Check It Out: Belly Laughs

Submitted by J. Johnston on Wed, 01/26/2022 - 09:20

Someone once said, “Laugh, and the whole world laughs with you.” I don’t know if this is really true because what’s funny to me might not be funny to you, but I do appreciate the idea of keeping laughter in one’s life. Did you know that there is a Global Belly Laugh Day? Yes, really, I’m not making this up. The official day of celebration is January 24, but belly laughs are welcome any day of the year, so when the urge to let out a good guffaw strikes, lean into it!

As I already mentioned, humor is a personal thing. The titles I’m listing today might not hit your funny bone, so I encourage everyone to search the library’s catalog to find things that make you laugh. If you search the word “humor” in our catalog, be prepared: the number of results will be large, and feeling overwhelmed is not funny at all. Think about topics or people who bring a smile to your face and perform some keyword searches.

The reading suggestions listed below are about subjects and/or people that have brought joy to my life. May they tickle your fancy as well, and if not, follow my lead and read what makes you happy.

Act Natural: A Cultural History of Misadventures in Parenting” by Jennifer Traig
I have never been a parent (except to cats), yet I can appreciate the hard work that parenting demands as well as the unexpected moments that bring joy—maybe tears—to every mom and dad. If you’re a parent and could use a laugh or two, check out Jennifer Traig’s hilarious review of parenting techniques.
How About Never—Is Never Good for You?: My Life in Cartoons” by Robert Mankoff
“The New Yorker” magazine has always been one of my favorite periodicals offering an array of wonderful stories, engaging articles and smart, witty cartoons. And speaking of cartoons, Robert Mankoff worked as a cartoonist at “The New Yorker” before becoming the cartoon editor for nearly twenty years. If laughter is the best medicine, this book offers a large dosage of mirth and merriment.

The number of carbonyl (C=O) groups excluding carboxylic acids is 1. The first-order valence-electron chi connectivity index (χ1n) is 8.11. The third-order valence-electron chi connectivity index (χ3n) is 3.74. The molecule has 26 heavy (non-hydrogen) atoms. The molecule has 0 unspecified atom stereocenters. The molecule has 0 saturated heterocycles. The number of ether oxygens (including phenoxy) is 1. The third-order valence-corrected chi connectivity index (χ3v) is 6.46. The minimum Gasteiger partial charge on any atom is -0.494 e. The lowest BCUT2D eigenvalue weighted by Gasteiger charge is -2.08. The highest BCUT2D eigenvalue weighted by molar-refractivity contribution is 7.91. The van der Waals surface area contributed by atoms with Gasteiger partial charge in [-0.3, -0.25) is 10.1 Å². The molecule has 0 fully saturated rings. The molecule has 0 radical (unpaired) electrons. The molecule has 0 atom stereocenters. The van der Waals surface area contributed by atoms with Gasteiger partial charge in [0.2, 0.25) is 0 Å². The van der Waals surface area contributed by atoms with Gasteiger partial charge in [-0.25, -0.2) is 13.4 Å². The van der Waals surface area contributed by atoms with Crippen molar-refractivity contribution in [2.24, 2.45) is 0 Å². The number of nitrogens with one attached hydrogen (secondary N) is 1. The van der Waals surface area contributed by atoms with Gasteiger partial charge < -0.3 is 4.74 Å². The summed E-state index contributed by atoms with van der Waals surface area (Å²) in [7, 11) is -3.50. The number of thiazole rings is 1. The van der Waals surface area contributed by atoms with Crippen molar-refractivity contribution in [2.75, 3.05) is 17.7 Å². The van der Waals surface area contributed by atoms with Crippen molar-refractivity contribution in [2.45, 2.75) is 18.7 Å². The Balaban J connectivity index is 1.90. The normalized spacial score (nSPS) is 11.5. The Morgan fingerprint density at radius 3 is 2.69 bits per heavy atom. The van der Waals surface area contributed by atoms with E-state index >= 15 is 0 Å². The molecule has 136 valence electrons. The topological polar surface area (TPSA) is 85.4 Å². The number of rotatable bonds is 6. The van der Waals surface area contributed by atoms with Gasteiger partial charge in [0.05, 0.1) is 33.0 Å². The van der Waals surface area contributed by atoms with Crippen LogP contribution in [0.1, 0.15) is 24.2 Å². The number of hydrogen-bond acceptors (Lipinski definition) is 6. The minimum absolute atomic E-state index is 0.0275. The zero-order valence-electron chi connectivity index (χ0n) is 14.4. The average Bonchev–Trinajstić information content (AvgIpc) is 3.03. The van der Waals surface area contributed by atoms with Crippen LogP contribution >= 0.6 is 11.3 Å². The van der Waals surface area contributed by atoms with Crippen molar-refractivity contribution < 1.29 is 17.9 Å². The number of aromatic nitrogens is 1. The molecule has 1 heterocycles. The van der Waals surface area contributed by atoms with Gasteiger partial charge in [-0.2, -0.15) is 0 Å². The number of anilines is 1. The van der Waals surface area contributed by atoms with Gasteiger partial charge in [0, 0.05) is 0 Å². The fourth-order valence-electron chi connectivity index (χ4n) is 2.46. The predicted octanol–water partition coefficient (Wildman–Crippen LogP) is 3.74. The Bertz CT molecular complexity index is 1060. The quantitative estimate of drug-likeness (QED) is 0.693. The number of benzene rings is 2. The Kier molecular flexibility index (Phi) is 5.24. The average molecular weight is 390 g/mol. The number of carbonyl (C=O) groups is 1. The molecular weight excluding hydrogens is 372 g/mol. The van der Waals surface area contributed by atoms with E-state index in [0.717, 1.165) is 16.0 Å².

How to Teach Philosophy to Your Dog: Exploring the Big Questions in Life” by Anthony McGowan
Although I’m a crazy cat mom, I love dogs. They love you no matter what and are eager to please even when author Anthony McGowan decides to teach philosophy to his loveable Maltese terrier, Monty. I try to imagine engaging in a discussion about Socrates with one of my cat boys, and I’m pretty sure the feline disdain for human philosophy would hang heavy in the air.
Humor, Seriously: Why Humor is a Secret Weapon in Business and Life and How Anyone Can Harness It” by Jennifer Aaker and Naomi Bagdonas
Goodness knows we need more laughter right now (belly-shaking or quiet, interior chuckles—it really doesn’t matter), so how do we get more laughs? “Humor, Seriously” advises readers, in a seriously funny way, how to incorporate more grins in life and work. Ha, ha!
If You Ask Me: (And of Course You Won’t)” by Betty White
The world lost Betty White recently, and while she will be greatly missed, we’re lucky to have her television shows to watch and writings from the cheery lady herself to read. I’m a fan, and I hope you are, too.
A Mile and a Half of Lines: The Art of James Thurber” by Michael J. Rosen
If you enjoy reading “The New Yorker,” you probably know about James Thurber’s long-time connection with the magazine. Thurber, a cartoonist and author who was well-known for his wit, wrote stories for “The New Yorker” as well as drawing multiple covers and sketches for the magazine. He died in 1961, but his literary and artistic contributions continue to resonate with readers to this day.

New at the Library

Fiction

Nonfiction

Children

This is just a small sampling of the many new titles added each week to the Fort Vancouver Regional Library District collection. Find more in our catalog, or call (360) 906-5000 to reserve titles or find additional listings.

Jan Johnston, Collection Manager
Fort Vancouver Regional Libraries

You can email Jan at readingforfun@fvrl.org


A version of this "Check It Out" column was published in The Columbian newspaper on January 23, 2021.

Find more book columns in our Off the Shelf blog.